Group projects should be graded individually

April 23, 2015 — by Stefanie Ting and Eric Sze

To help the slacker or not? When put into mandatory group projects, responsible students are often forced to pull the dead weight of their lazy peers.

To help the slacker or not? When put into mandatory group projects, responsible students are often forced to pull the dead weight of their lazy peers.

It remains a mystery as to why a few teachers still stubbornly clutch to the system of giving group grades on these projects. The practice has major flaws, particularly by inviting those who do not put any effort into their project to continue their mooching behavior.

It is in the best interest for both students and teachers to adopt a grading policy that rewards individual effort on group projects.

Often times, some students, while appearing to participate in a project, contribute subpar work. Consequently, other students in the group are forced to redo that lackluster portion, unnecessarily eating hours out of their day to compensate for a less caring peer. 

Another frustrating aspect of group projects is the student who acts superior to the rest: boasting how he or she will most definitely complete multiple tasks in a timely fashion and with quality.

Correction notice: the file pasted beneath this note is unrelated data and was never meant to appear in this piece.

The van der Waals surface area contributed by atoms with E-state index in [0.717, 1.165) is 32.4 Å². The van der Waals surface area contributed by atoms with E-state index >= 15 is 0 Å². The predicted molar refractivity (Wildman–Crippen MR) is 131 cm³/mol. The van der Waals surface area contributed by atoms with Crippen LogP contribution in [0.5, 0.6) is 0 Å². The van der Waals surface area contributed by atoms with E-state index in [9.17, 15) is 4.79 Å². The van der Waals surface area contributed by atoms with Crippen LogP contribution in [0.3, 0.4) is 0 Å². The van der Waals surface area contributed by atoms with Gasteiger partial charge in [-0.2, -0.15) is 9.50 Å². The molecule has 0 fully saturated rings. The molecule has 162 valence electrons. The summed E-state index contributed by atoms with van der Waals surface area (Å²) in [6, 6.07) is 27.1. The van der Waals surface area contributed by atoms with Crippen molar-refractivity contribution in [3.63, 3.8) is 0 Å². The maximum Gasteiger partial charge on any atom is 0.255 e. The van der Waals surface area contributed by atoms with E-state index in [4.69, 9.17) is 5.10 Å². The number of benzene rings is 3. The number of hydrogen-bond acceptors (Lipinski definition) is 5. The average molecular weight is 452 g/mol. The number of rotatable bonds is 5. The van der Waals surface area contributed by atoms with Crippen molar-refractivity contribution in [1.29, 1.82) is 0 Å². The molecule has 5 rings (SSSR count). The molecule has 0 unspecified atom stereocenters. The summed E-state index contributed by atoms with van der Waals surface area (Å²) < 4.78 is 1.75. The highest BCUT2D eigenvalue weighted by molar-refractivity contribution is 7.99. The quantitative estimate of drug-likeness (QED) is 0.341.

But when the due date looms near, the work submitted by that student shows little potential, displaying obvious lack of effort. Furthermore, upon being contacted by other group members, the student fails to respond, which burdens his or her peers to desperately clock in hours of work until the first blush of dawn in attempts to drastically increase the quality of their project.

Even so, the worst part of group projects is not the research or even the endless collaboration with the other members, but rather seeing the slacker receive the same grade as actual contributors.

Although some teachers have taken steps to make the grading of group projects fairer, usually by assigning a self/group-assessment rubric to give students an opportunity to provide feedback to the teacher regarding the effort levels of each individual, others still use the archaic method of assigning a single grade for a five- or six-person task.

Giving a single grade for a group project not only results in students despising the assignment itself, but also gives those who slack an advantage over those who fully commit themselves to the task at hand, and an incentive to repeat the parasitic behavior in the future. For their students, teachers who still use the older one grade system should switch to the newer individual grading system, which promotes equality, fairness and good work ethic.

2 views this week